Support the SSCN by making a donation. Our work is growing and we need your financial support to enhance the growth of our sector in Africa and to remain sustainable and relevant.

Follow us

SSCN / RESEARCH  / Gender 001 – Seal & Sherry 2018

Gender 001 – Seal & Sherry 2018

What is it about? (Aim/objectives)

An evaluation of the Girls Empowerment through Sport (GET) programme offered as a development programme by Cricket Papua New Guinea (PNG) funded by the Australian’s Government’s Pacific Sports
Partnership Scheme.

Where is it from? (Context/location)

Port Moresby, capital of PNG at local schools.

Who are involve? (Research participants)

The programme is managed by a partnership between Cricket PNG, ICC (South Asia Pacific) and the Australian Sports Commission. It is implemented for a term in once class per school to girls aged between 12 and 18 years. The programme entails six cricket sessions and six educational sessions over a term, followed by a cricket carnival as a round robin-style competition.

Form a local partnership with a local NGO (Coalition for Change) and activist group for gender equality and that lobbied for social justice and change the status quo of women in that society.

What are the readings and main concepts?
  • The ‘Girls’ Effect movement’ where girls act as catalysts for change.
    • In PNG about 90% of women in Port Moresby have been exposed to violence and suppressed rights, keeping them vulnerable and victims of gender-based violence and/or abuse.
  • Empowerment and agency (being able to act and bring about change) within existing structural barriers (e.g. political, tribal-legal and socio economic realities). Empowerment relates to local realities and has meaning when suppressive gender relations are disrupted and girls not only use their voices in a safe space, but act to claim their rights.
What are the main findings? (Results)
  • The GET programme offered girls a safe space and created awareness of broader social issues (e.g. gender-based violence) and disrupted the norms of how girls should behave.
  • Playing cricket (a traditionally male sport) created new identities and ways girls experience their bodies as strong and capable.
  • Girls gained confidence and influenced their peers and family members to respect women’s rights and change behaviours (e.g. expose abuse and have male siblings share domestic duties).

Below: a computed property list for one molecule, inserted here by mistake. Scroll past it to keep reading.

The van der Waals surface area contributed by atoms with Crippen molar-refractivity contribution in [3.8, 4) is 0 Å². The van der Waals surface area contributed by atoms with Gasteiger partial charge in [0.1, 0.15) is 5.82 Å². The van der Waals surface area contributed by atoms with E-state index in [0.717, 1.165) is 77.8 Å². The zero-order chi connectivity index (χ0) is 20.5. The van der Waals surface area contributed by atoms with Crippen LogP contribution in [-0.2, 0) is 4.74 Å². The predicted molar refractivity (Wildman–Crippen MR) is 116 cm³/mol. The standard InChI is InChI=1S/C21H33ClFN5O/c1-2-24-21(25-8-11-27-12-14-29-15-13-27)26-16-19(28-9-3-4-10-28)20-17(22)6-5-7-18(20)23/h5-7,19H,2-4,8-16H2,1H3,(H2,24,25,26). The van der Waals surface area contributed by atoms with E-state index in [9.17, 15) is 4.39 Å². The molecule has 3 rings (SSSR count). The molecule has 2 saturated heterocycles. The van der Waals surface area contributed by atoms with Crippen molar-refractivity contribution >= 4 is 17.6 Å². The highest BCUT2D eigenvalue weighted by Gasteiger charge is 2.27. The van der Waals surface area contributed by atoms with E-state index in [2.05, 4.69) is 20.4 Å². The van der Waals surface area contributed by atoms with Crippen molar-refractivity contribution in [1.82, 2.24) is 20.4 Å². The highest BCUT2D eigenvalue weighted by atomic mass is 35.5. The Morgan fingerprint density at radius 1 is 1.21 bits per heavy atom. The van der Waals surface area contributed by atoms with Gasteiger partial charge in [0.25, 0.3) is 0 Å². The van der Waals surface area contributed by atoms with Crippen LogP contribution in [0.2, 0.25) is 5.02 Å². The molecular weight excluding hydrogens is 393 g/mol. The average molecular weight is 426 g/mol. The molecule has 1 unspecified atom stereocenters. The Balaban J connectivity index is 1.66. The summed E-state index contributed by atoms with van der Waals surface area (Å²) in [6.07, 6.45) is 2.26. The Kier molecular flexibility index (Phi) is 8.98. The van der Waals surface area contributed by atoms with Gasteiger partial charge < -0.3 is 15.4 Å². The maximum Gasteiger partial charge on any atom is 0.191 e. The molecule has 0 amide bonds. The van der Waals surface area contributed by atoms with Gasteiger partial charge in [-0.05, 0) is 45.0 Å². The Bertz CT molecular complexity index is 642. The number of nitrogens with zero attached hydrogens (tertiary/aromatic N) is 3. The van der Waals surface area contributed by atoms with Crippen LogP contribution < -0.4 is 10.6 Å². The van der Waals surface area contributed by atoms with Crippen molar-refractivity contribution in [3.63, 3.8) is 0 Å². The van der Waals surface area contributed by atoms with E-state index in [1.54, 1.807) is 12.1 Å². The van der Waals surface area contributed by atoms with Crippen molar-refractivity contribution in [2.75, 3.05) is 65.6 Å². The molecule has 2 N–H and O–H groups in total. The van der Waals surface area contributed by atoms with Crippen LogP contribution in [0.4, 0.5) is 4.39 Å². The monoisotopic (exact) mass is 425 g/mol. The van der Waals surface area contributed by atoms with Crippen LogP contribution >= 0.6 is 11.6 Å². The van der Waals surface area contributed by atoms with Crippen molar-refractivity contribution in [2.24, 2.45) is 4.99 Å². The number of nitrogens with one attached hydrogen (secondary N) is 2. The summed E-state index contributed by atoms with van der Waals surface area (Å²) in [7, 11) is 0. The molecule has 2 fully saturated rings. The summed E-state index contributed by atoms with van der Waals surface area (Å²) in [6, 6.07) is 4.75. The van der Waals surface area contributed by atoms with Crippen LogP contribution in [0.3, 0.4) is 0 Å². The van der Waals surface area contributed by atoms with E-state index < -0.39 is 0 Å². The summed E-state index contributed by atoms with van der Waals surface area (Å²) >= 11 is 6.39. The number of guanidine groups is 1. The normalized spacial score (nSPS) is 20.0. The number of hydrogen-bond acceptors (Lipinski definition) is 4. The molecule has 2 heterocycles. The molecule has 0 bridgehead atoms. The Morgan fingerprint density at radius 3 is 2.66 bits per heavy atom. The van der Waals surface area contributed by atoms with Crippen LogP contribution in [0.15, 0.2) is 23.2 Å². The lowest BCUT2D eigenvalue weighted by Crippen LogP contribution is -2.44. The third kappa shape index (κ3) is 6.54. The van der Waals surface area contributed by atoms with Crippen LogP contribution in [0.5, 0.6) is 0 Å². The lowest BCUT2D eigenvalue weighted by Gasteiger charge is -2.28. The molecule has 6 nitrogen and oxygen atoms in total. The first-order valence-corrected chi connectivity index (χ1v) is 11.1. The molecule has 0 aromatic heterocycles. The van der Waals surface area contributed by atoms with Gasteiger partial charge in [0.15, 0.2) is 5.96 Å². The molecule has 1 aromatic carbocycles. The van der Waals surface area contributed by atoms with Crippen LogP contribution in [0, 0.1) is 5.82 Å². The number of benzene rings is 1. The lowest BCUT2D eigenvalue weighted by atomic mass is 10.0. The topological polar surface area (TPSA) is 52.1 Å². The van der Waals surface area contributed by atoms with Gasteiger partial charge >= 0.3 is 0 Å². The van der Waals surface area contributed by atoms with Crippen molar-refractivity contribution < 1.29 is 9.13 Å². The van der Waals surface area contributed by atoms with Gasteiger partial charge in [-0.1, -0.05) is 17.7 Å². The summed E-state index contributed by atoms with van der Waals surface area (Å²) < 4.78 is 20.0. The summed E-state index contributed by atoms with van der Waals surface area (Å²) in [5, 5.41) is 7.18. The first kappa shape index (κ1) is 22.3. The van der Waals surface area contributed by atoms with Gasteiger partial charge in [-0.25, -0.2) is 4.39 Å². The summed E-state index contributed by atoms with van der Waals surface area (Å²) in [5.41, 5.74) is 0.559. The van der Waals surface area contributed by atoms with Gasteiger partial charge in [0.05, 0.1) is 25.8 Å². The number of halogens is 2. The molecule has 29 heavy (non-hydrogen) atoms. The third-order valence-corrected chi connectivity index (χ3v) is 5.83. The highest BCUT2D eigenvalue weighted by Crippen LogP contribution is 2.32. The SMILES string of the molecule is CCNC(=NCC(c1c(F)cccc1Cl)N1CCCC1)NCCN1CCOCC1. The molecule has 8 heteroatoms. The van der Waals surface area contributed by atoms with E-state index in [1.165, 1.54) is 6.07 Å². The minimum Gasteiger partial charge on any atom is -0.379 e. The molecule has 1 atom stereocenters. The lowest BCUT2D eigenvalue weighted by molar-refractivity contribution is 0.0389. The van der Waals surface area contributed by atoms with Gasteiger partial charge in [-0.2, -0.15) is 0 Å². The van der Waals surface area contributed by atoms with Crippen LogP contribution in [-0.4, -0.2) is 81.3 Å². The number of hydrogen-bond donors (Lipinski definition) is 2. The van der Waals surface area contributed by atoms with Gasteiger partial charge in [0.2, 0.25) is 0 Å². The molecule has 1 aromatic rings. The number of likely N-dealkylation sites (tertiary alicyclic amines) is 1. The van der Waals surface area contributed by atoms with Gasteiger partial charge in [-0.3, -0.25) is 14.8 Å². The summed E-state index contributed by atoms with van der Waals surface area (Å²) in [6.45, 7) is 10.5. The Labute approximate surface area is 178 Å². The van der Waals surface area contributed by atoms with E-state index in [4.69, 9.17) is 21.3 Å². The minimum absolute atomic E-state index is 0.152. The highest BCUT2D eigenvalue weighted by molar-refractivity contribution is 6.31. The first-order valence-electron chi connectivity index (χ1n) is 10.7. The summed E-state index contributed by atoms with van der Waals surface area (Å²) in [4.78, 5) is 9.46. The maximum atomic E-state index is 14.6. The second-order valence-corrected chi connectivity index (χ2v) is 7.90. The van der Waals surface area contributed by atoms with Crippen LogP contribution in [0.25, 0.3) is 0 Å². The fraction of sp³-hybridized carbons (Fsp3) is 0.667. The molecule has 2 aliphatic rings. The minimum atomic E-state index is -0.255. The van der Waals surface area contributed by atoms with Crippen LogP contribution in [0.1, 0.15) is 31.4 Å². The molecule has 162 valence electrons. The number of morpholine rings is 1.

• Consciousness-raising of sexism and produce supportive networks for women and girls (e.g. local managers, instructors/coaches and participants).
  • Indigenous knowledge was key in providing life lessons and address local gender issues.
  • Empowerment for instructors meant acting as role models and oppose (also disrupt) traditional gendered relations that exists in sport and in the broader community.
What are the main lessons? (Discussion/Reflections/Learnings)
  • A programme should not only focus on individual participants but challenge oppressive structures – in this case this was done by an activist NGO that could challenge discriminatory practices.
  • The programme carried status because it was an initiative from the national cricket sport organisation.
  • Employing and training female staff assisted girls and set an example within the realities that girls had to cope with and negotiate change.
  •  It was effective to use a male-dominated sport that could actively contest traditional expectations.
  • There should also be a programme for boys led by gender-minded men – it is a societal issue not to be solved by women alone.
Is it useful? (Chat room, knowledge sharing)
  • What does empowerment mean? Can girls and women really change (show agency) discriminatory structures and practices?
  • In your context or realities were girls and women are oppressed, how would you go about to really empower them and address issues like gender-based violence?
  • Do you know of sport federations or structures that implement such sport-for-development initiatives? If you do, what does it look like? If not, do you think they will partner with an NGO for such a programme?

No Comments